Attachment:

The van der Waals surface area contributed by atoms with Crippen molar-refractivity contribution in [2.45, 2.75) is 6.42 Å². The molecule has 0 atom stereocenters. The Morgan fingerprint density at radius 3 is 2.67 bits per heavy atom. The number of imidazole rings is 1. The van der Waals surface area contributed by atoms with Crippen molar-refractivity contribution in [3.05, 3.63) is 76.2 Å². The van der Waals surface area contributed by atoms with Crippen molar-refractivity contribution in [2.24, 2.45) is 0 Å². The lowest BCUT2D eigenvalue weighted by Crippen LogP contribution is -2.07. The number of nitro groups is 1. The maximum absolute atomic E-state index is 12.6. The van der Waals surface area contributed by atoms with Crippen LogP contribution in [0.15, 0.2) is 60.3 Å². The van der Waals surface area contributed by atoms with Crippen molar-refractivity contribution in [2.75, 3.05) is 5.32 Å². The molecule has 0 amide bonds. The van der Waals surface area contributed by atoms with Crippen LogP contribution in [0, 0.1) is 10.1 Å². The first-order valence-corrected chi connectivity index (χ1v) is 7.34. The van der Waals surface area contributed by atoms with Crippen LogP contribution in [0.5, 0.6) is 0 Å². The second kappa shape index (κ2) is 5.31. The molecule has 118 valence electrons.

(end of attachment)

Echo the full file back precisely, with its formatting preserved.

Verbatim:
The van der Waals surface area contributed by atoms with Crippen molar-refractivity contribution in [2.45, 2.75) is 6.42 Å². The molecule has 0 atom stereocenters. The Morgan fingerprint density at radius 3 is 2.67 bits per heavy atom. The number of imidazole rings is 1. The van der Waals surface area contributed by atoms with Crippen molar-refractivity contribution in [3.05, 3.63) is 76.2 Å². The van der Waals surface area contributed by atoms with Crippen molar-refractivity contribution in [2.24, 2.45) is 0 Å². The lowest BCUT2D eigenvalue weighted by Crippen LogP contribution is -2.07. The number of nitro groups is 1. The maximum absolute atomic E-state index is 12.6. The van der Waals surface area contributed by atoms with Crippen LogP contribution in [0.15, 0.2) is 60.3 Å². The van der Waals surface area contributed by atoms with Crippen molar-refractivity contribution in [2.75, 3.05) is 5.32 Å². The molecule has 0 amide bonds. The van der Waals surface area contributed by atoms with Crippen LogP contribution in [0, 0.1) is 10.1 Å². The first-order valence-corrected chi connectivity index (χ1v) is 7.34. The van der Waals surface area contributed by atoms with Crippen LogP contribution in [0.5, 0.6) is 0 Å². The second kappa shape index (κ2) is 5.31. The molecule has 118 valence electrons.